Each Vermont summer has a personality, a character that you remember it by. Last summer it was the cool dampness, the summer before that, the violent thunderstorms.
The summer of 2010 is the summer of sunsets. They’ve been bright, weird, otherworldly, spectacular and wonderful. Maybe there’s something in the upper atmosphere, volcanic ash or something, that’s doing this to the sunsets.
Tonight’s was the most unusual of them all this summer. I watched it from a windy hillside park in South Burlington, Vermont.
Early in the show, people were fixated on the orange setting sun. I watched other clouds, overhead. A gray, high overcast formed a backdrop to lower, brightly lit clouds that looked like vague spaceships, or written letters of some intergalactic language.
People left the park after the sun slipped below the horizon, but I knew that Act II of the show was coming up. The colors turned into a beautiful chaos, dominating the sky over a dark, calm Champlain Valley. The textured clouds were so overwhelming they seemed to threaten the ground below.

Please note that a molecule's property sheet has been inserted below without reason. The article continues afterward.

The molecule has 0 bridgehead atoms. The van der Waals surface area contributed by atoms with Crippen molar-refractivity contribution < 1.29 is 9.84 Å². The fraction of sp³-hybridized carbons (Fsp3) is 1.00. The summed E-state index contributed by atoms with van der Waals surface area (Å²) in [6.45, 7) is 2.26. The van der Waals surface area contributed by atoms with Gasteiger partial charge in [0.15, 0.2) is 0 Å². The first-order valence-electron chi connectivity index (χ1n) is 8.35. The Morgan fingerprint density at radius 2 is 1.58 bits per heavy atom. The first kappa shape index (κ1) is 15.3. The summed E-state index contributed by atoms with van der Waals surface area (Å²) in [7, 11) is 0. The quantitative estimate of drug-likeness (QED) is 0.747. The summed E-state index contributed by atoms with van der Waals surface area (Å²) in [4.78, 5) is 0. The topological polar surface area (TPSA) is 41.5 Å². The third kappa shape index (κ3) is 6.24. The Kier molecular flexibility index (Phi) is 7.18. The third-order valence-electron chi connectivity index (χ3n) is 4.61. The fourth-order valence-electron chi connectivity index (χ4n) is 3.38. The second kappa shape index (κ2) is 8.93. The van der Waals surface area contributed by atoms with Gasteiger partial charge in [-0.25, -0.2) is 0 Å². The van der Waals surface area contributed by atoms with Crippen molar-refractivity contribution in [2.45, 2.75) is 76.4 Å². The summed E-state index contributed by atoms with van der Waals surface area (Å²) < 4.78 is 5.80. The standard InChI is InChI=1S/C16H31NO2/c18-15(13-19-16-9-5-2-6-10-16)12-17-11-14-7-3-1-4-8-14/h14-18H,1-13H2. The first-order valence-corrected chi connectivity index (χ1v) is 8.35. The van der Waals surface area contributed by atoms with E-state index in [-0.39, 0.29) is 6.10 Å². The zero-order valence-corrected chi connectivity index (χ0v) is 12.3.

Finally, the sunset faded, and I headed north on Interstate 89, toward my St. Albans home. I was surprised by one last light show. I could see a large, isolated thunderstorm far to the north in the gathering darkness. Lightning flashed inside the storm, giving it an occasional, glow, as if it was alive.
I was surprised by how far away the storm was. I looked it up on radar, and it was well northeast of Montreal, or about 90 miles from St. Albans.
Was tonight the last hurrah of a beautiful summer, or the crescendo of many more great sunsets, warm days and sunshine to come.
I’m optimistic. After all, red sky at night, sailer’s delight. More great weather must be on the way.